ORLANDO -- If Tiger Woods is going to win his fifth straight PGA Tour event and seventh in a row overall, he's going to have to figure out the Bay Hill greens, pass more than a dozen players and perhaps take on an old nemesis.
Woods shot 2-under-par 68 in the second round of the Arnold Palmer Invitational, leaving him seven strokes behind leader Vijay Singh, the tournament's defending champion and the only player this century to wrestle the No. 1 ranking away from Woods.
"I'll have to play better and make a lot more putts than I have been," said Woods, who had three birdies, one bogey and several frustrated expressions after leaving putts short. "I just never got the speed of these things today. I kept leaving them short and had a hard time getting to the hole."
The Bay Hill greens suffered from a disease last fall that had tournament organizers scrambling up until the last minute to get them to tour quality. Although they look fine and most players have not had a problem with them, Woods has made it clear since the pro-am on Wednesday that he was not happy with the putting surfaces.
Palmer, the tournament host, said that the condition was "probably one that worried me as much as any" and that experts from the PGA Tour and around the Southeast were consulted.
"We did just about everything that the PhD's for the world would tell us to do to conquer the problem," Palmer said. "The greens are not, let's say the top, top of the board, but they are very puttable, very good."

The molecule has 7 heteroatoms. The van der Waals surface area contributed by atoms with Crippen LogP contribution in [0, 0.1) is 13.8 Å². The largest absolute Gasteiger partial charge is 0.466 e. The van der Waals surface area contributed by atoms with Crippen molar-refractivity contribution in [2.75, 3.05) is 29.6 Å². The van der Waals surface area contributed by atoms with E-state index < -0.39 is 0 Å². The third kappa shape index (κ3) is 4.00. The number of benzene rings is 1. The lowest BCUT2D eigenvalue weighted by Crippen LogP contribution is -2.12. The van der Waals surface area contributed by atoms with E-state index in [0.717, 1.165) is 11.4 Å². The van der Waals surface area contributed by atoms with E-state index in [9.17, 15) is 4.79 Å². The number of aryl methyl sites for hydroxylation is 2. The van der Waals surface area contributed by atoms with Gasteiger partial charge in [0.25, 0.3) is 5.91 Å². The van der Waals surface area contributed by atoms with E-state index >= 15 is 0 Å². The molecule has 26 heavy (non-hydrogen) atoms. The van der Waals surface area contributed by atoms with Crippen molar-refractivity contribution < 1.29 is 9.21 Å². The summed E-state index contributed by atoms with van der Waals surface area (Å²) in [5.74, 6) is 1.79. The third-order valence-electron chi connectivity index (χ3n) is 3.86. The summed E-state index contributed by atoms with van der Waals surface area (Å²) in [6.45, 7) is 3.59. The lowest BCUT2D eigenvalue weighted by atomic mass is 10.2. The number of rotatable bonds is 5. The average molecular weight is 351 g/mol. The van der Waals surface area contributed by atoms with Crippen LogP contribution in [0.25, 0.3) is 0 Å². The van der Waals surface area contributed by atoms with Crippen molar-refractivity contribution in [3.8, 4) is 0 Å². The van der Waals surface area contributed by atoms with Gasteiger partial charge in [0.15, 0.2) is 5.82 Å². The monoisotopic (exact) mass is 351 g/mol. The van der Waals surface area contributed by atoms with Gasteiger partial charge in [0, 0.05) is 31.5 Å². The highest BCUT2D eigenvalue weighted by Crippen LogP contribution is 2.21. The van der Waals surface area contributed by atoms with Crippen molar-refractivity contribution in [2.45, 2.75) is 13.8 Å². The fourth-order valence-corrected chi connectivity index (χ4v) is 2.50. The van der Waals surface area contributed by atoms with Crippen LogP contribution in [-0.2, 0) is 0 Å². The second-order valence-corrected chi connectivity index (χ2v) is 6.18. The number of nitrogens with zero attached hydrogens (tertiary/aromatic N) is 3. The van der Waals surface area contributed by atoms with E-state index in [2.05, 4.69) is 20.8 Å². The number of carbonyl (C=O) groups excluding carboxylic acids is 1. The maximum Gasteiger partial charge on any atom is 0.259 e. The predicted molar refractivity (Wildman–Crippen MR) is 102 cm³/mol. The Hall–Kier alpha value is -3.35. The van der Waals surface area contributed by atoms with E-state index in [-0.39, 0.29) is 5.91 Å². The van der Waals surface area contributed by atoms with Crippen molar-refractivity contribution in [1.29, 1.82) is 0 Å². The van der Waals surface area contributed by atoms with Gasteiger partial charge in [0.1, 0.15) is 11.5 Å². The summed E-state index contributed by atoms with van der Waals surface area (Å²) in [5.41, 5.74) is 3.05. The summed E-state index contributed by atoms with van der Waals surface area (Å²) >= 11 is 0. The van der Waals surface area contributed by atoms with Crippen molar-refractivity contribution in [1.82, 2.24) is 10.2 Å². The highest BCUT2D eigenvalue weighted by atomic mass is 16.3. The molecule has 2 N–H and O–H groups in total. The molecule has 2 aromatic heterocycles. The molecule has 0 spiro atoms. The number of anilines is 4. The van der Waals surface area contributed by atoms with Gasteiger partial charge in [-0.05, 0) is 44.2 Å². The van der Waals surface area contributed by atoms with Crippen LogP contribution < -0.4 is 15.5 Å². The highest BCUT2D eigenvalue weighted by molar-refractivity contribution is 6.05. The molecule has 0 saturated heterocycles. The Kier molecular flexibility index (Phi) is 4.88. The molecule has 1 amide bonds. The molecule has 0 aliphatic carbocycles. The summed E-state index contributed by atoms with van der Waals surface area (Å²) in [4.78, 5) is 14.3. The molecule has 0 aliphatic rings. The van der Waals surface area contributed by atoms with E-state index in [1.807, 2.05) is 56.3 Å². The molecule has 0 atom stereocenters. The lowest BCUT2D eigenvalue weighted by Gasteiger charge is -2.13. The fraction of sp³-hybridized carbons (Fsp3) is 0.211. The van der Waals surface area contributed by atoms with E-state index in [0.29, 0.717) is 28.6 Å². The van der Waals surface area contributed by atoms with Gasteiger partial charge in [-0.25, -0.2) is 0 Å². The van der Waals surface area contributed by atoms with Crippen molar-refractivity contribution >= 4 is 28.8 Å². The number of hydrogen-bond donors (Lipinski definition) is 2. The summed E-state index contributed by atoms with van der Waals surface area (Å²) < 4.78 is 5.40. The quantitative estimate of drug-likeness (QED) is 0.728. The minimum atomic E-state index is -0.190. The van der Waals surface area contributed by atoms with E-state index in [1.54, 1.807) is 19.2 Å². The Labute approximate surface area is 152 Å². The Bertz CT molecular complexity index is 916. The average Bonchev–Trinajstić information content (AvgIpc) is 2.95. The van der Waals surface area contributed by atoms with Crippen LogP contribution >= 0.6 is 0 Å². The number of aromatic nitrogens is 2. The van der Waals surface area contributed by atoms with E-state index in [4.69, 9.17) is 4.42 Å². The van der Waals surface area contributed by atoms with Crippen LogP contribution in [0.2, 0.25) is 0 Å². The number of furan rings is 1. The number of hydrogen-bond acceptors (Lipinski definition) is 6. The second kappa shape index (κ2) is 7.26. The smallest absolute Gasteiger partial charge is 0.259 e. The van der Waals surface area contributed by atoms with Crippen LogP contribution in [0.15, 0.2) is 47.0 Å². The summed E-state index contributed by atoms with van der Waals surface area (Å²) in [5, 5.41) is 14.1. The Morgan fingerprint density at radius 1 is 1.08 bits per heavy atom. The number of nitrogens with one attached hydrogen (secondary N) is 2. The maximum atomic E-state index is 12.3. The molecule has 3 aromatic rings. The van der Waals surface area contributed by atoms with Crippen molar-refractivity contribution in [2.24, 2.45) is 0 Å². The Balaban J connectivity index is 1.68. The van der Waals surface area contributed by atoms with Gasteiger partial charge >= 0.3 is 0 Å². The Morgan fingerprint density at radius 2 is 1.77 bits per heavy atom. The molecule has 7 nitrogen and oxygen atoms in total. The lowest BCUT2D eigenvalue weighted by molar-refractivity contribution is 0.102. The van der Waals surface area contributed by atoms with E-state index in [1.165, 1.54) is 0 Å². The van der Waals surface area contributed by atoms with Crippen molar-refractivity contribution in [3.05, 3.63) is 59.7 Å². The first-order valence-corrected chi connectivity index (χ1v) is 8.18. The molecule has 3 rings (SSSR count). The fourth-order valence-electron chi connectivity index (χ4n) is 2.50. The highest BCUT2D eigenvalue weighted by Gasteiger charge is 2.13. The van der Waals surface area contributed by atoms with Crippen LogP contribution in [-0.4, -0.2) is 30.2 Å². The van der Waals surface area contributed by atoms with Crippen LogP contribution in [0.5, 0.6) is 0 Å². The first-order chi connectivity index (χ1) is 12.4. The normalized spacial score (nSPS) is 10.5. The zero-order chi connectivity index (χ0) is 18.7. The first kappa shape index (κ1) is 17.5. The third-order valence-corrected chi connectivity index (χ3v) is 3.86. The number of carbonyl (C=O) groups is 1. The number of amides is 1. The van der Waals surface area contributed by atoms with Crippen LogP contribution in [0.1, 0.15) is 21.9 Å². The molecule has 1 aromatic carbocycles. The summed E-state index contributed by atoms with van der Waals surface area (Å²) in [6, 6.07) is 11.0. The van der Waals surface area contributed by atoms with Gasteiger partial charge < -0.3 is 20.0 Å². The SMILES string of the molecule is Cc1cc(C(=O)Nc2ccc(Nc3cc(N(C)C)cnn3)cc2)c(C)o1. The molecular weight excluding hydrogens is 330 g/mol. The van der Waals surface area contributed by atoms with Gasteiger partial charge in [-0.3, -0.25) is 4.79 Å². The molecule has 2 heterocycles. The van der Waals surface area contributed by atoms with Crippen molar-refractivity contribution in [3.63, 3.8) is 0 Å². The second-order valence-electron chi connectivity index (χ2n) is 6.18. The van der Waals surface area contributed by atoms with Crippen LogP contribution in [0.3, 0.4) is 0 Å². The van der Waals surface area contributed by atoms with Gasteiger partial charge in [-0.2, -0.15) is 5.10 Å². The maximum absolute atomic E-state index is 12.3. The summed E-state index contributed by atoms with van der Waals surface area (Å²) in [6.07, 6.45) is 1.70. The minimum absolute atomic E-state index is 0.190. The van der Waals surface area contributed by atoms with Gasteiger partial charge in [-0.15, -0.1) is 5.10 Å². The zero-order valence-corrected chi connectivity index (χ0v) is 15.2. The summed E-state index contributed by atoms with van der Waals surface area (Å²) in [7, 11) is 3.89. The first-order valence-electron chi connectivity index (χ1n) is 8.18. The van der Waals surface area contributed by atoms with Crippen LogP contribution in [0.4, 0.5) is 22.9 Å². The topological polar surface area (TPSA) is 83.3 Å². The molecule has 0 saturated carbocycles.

Woods said the last time he played greens as slow came at the Tour Championship last September at East Lake in Atlanta -- a tournament he won by eight strokes -- where drought conditions played havoc with the greens.
"They were slow, but they were smoother," Woods said. "These are slow, and the hard part was every green has slightly different speeds and I have to make the adjustments and I struggled to make the adjustment today."
Woods, who practices on fast greens at nearby Isleworth and tries to ready himself for the speed of major championship greens, said it is hard to let go on these greens because "you don't want those [short putts] coming back, not on these things."
And, Woods said, it doesn't do much good to put in extra work on Bay Hill's practice green.
"It's the best green on the property," he said. "I just have to try to hit the ball a little better and give myself some putting chances and hopefully I can give myself putts where I can go ahead and take a run at them and give them a roll and hopefully go in."
Bob Harig covers golf for ESPN.com. He can be reached at BobHarig@gmail.com.